Postcard from Scunthorpe

Many, many years ago in the UK, AOL was king. The acronym stood for "America On-Line", and it was a very popular way of accessing discussion forums, bulletin boards and other content, a lot of which was hosted overseas. You had to dial up of course - yes, it was that long ago!

Like most similar systems, it didn't take long for them to realise that profanity was creeping into online conversations. As a lot of the participants were quite young, parents and other adults started to have problems with the language being used. So, the concept of a profanity filter was born.

Not that this was a new idea, one of the computer sites that I worked at before this had it's own built-in filter that served a similar purpose, and was applied to passwords! That one had a "stop list" which was carefully hidden away from prying eyes, but it included a lot of different names for God - the system admin being very religious.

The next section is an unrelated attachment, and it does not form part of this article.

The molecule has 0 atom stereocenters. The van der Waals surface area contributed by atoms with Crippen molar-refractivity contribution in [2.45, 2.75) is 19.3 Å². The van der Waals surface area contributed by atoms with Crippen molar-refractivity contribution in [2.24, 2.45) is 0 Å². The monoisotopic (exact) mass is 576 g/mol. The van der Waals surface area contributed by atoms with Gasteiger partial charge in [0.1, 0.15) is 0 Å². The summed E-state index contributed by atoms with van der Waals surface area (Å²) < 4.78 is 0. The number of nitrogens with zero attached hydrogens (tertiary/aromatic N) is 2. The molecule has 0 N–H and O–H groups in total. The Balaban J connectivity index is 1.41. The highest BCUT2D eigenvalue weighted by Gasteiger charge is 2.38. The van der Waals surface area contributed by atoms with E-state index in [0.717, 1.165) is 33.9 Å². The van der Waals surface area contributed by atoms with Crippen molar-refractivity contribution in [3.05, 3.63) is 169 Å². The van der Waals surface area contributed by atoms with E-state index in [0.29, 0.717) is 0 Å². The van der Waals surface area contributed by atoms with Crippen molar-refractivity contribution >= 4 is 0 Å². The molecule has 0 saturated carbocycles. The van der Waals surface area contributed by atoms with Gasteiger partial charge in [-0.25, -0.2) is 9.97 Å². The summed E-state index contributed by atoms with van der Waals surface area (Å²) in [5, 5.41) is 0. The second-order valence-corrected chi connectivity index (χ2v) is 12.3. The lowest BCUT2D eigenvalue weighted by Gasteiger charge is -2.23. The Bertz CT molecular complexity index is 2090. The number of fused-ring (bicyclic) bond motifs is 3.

From what I recall, the AOL filter didn't concentrate on God, it was more prosaic. The usual four or more letter words weren't going to be permitted in disucssion forums, and it seemed to work fairly well. Only fairly well, it didn't take long for creative solutions to appear - innocuous words used in a specific context where an alternate meaning was clear. But it did a pretty good job of keeping the peace.

Except for the inhabitants of one northern UK town. One day the filter was applied more broadly, and they found that they couldn't login, or create new accounts because of their home address.

Where was this pornographic town? Scunthorpe.

The filter did get fixed, but in the UK AOL was a laughing stock for a while.


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